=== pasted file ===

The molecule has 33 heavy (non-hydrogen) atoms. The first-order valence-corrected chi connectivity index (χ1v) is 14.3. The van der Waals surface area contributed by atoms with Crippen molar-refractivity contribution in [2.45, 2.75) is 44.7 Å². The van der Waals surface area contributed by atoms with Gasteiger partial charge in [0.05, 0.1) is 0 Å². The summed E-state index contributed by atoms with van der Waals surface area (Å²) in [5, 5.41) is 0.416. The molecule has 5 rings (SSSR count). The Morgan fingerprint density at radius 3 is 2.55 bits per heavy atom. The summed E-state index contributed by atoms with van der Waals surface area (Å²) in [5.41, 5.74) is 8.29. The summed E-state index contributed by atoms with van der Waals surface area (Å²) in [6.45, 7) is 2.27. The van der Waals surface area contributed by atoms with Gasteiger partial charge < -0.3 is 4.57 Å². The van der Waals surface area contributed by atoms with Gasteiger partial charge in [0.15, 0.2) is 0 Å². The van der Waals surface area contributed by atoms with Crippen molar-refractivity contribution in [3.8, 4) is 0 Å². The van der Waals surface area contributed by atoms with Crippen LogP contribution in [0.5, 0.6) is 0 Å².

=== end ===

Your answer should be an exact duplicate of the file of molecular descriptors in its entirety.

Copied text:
The molecule has 33 heavy (non-hydrogen) atoms. The first-order valence-corrected chi connectivity index (χ1v) is 14.3. The van der Waals surface area contributed by atoms with Crippen molar-refractivity contribution in [2.45, 2.75) is 44.7 Å². The van der Waals surface area contributed by atoms with Gasteiger partial charge in [0.05, 0.1) is 0 Å². The summed E-state index contributed by atoms with van der Waals surface area (Å²) in [5, 5.41) is 0.416. The molecule has 5 rings (SSSR count). The Morgan fingerprint density at radius 3 is 2.55 bits per heavy atom. The summed E-state index contributed by atoms with van der Waals surface area (Å²) in [5.41, 5.74) is 8.29. The summed E-state index contributed by atoms with van der Waals surface area (Å²) in [6.45, 7) is 2.27. The van der Waals surface area contributed by atoms with Gasteiger partial charge < -0.3 is 4.57 Å². The van der Waals surface area contributed by atoms with Gasteiger partial charge in [0.15, 0.2) is 0 Å². The van der Waals surface area contributed by atoms with Crippen molar-refractivity contribution in [3.8, 4) is 0 Å². The van der Waals surface area contributed by atoms with Crippen LogP contribution in [0.5, 0.6) is 0 Å².